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Former Assemblyman Meng To Serve Month In Prison For Bribery

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Former state Assemblyman Jimmy Meng of Queens was sentenced to a month of prison time on Tuesday for an elaborate fraud that involved a promise to bribe Manhattan prosecutors, and the judge decided to be lenient on the aging former lawmaker. NY1's Bobby Cuza filed the following report.

Like so many others before him, former state Assemblyman Jimmy Meng of Queens is making the transition from Albany lawmaker to prisoner. He was sentenced Tuesday to a month behind bars, plus a $30,000 fine and four months home confinement, for attempting to swindle a businessman out of $80,000.

"Everybody makes a mistake. Jimmy Meng acknowledged his mistake," said Todd Greenberg, Meng's attorney.

Meng became the first Asian-American elected to the state Legislature in 2004, but served only one term.

It was later, beginning in 2011, that he told a businessman facing tax fraud charges that for $80,000 he could bribe the Manhattan district attorney's office and get the man a reduced sentence.

But Meng, who pleaded guilty in November, never contacted prosecutors, intending only to keep the money, which he had delivered in a fruit basket. His arrest last summer came as his daughter Grace was running for Congress.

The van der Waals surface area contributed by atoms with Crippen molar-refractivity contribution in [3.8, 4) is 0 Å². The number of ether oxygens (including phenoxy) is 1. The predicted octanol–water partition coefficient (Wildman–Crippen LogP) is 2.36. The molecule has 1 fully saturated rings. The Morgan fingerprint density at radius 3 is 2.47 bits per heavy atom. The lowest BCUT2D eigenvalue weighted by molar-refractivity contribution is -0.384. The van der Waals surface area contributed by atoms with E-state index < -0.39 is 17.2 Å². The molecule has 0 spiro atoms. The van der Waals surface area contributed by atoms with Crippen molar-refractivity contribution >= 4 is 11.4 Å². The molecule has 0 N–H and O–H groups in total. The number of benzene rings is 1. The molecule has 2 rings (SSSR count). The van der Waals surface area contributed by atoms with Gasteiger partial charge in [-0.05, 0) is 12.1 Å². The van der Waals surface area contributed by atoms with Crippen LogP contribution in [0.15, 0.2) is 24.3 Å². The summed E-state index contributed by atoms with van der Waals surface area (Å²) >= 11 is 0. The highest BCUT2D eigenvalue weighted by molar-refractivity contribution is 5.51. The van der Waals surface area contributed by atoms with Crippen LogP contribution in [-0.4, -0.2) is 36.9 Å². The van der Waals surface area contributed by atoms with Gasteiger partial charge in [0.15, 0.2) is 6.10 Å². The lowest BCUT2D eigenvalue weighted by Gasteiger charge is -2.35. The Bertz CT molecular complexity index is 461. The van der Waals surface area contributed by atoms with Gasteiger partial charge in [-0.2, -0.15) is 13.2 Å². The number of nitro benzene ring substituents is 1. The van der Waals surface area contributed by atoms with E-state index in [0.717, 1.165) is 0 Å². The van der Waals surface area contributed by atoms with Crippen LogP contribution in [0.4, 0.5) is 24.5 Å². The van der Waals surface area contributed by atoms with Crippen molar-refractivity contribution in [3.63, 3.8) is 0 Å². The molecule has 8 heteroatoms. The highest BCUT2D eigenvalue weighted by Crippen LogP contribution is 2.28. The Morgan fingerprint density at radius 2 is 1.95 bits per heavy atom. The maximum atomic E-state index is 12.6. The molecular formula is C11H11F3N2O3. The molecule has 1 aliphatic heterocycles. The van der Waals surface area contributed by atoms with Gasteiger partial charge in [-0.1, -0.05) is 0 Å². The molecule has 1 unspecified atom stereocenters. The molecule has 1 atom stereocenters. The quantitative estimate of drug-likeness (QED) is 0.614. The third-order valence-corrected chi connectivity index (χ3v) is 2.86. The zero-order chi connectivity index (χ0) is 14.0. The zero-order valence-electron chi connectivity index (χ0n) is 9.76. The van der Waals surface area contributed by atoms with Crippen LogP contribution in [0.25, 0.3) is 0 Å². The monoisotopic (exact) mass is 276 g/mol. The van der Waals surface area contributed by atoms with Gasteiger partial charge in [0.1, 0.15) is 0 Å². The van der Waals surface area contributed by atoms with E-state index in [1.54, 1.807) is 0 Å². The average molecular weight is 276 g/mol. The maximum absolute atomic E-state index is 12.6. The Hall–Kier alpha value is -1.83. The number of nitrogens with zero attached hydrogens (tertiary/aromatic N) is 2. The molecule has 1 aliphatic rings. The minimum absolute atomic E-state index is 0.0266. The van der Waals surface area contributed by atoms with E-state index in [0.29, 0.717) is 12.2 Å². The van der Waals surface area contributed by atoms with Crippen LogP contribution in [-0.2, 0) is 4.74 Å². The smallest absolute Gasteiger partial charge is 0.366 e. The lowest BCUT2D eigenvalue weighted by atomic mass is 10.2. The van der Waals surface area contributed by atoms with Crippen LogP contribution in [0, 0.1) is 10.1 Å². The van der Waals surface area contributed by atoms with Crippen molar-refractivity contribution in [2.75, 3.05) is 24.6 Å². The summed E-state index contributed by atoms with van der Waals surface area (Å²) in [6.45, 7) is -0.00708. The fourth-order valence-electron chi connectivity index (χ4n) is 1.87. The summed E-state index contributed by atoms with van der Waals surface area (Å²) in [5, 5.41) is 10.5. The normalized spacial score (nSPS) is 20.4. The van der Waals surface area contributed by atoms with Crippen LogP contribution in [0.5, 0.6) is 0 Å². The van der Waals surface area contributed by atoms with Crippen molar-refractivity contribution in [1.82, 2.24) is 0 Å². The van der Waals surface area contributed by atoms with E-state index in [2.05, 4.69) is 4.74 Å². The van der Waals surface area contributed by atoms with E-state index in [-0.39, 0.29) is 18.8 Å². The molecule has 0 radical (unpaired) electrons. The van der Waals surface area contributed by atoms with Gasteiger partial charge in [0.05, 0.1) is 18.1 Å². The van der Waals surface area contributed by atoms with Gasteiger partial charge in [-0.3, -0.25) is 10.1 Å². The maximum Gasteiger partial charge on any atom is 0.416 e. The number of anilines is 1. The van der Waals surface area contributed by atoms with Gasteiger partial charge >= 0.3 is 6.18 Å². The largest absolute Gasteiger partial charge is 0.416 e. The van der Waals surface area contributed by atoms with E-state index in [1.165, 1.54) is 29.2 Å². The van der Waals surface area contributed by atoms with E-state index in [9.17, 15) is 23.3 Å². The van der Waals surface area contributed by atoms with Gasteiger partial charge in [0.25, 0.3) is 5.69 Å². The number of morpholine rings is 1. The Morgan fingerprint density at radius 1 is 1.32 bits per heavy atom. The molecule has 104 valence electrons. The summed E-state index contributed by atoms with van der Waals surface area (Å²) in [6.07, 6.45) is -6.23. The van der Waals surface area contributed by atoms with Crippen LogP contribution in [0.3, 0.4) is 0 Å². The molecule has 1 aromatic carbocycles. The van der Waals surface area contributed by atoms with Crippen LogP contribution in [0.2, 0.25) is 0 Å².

Grace Meng won her race, and on Tuesday the U.S. representative from Queens was in court, supporting her father.

"He accepts full consequences, and our family looks forward to moving on past this chapter," she said.

The former assemblyman did not address the media Tuesday, but he apologized in court, saying, "To this day, I cannot explain what came over me and why I did this. There is simply no explanation for my conduct."

The judge, while noting the seriousness and perverseness of his crime, gave Meng a more lenient sentence than sentencing guidelines called for, noting his age, 69; his health and psychiatric problems, including severe depression; and a lifetime of charitable service.

"This incident was an aberration and not typical of him," Greenberg said. "So we’re very happy that the judge took into consideration his background and passed a sentence that she thinks is fair."

As part of his home confinement, Jimmy Meng must wear an electronic monitoring bracelet, though he can leave the home for employment purposes. He was also scheduled to 750 hours community service.

Meng is due to surrender on May 3.

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